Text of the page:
Public Records and Archives in Classical Athens

Public Records and Archives in Classical Athens

eBook - 1999
Rate this:
Book News
Sickinger (classics, Florida State University) explores the use and preservation of public records, especially laws and decrees, in the ancient Athenian democracy of the archaic and classical periods. He demonstrates that inscriptions on marble represented only a small part of Athenian record keeping, and traces the development of more numerous and more widely used archival texts written on wooden tablets or papyri, from their first use to record laws in Drakon and Solon in the late seventh and early sixth century BC, through the proliferation of public record keeping of all sorts that occurred over the course of the sixth and fifth centuries. Annotation c. Book News, Inc., Portland, OR (booknews.com)

The University of North Carolina Press
In this book, James Sickinger explores the use and preservation of public records in the ancient Athenian democracy of the archaic and classical periods.
Athenian public records are most familiar from the survival of inscribed stelai, slabs of marble on which were published decrees, treaties, financial accounts, and other state documents. Working largely from evidence supplied by such inscriptions, Sickinger demonstrates that their texts actually represented only a small part of Athenian record keeping. More numerous and more widely used, he says, were archival texts written on wooden tablets or papyri that were made, and often kept for extended periods of time, by Athenian officials.
Beginning with the legislation of Drakon in the seventh century B.C., Sickinger traces the growing use of written records by the Athenian state over the next three centuries, concluding with an examination of the Metroon, the state archive of Athens, during the fourth century. Challenging assumptions about ancient Athenian literacy, democracy, and society, Sickinger argues that the practical use and preservation of laws, decrees, and other state documents were hallmarks of Athenian public life from the earliest times.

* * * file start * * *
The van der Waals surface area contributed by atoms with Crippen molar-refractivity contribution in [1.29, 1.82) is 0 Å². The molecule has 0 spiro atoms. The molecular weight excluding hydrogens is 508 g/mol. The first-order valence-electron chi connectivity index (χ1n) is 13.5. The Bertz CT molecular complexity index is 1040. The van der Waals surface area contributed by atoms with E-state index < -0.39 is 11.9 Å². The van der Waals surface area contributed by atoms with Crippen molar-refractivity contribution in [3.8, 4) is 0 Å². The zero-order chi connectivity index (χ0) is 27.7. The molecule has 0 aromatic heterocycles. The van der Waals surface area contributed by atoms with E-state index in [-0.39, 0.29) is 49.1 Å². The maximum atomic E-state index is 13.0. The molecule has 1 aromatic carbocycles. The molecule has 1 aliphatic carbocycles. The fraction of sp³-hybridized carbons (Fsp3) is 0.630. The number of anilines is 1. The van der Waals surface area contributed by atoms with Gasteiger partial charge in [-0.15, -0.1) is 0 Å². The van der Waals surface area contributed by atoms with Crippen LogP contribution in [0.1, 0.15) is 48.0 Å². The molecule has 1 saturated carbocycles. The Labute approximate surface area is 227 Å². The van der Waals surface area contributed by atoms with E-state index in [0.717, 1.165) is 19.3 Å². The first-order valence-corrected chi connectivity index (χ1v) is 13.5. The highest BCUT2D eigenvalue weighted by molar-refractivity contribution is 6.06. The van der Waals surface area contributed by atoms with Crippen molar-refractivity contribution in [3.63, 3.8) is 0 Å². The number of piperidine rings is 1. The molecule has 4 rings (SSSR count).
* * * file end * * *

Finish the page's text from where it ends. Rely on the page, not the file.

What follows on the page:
In this book, James Sickinger explores the use and preservation of public records in the ancient Athenian democracy of the archaic and classical periods.
Athenian public records are most familiar from the survival of inscribed stelai, slabs of marble on which were published decrees, treaties, financial accounts, and other state documents. Working largely from evidence supplied by such inscriptions, Sickinger demonstrates that their texts actually represented only a small part of Athenian record keeping. More numerous and more widely used, he says, were archival texts written on wooden tablets or papyri that were made, and often kept for extended periods of time, by Athenian officials.
Beginning with the legislation of Drakon in the seventh century B.C., Sickinger traces the growing use of written records by the Athenian state over the next three centuries, concluding with an examination of the Metroon, the state archive of Athens, during the fourth century. Challenging assumptions about ancient Athenian literacy, democracy, and society, Sickinger argues that the practical use and preservation of laws, decrees, and other state documents were hallmarks of Athenian public life from the earliest times.

Public Records and Archives in Classical Athens

Publisher: Chapel Hill : University of North Carolina Press, 1999
ISBN: 9780807861165
0807861162
9780807824696
0807824690
Characteristics: 1 online resource (x, 274 pages)

Opinion

From the critics


Community Activity

Comment

Add a Comment

There are no comments for this title yet.

Age Suitability

Add Age Suitability

There are no age suitabilities for this title yet.

Summary

Add a Summary

There are no summaries for this title yet.

Notices

Add Notices

There are no notices for this title yet.

Quotes

Add a Quote

There are no quotes for this title yet.

Explore Further

Recommendations

Subject Headings

  Loading...

Find it at SPL

  Loading...
[]
[]
To Top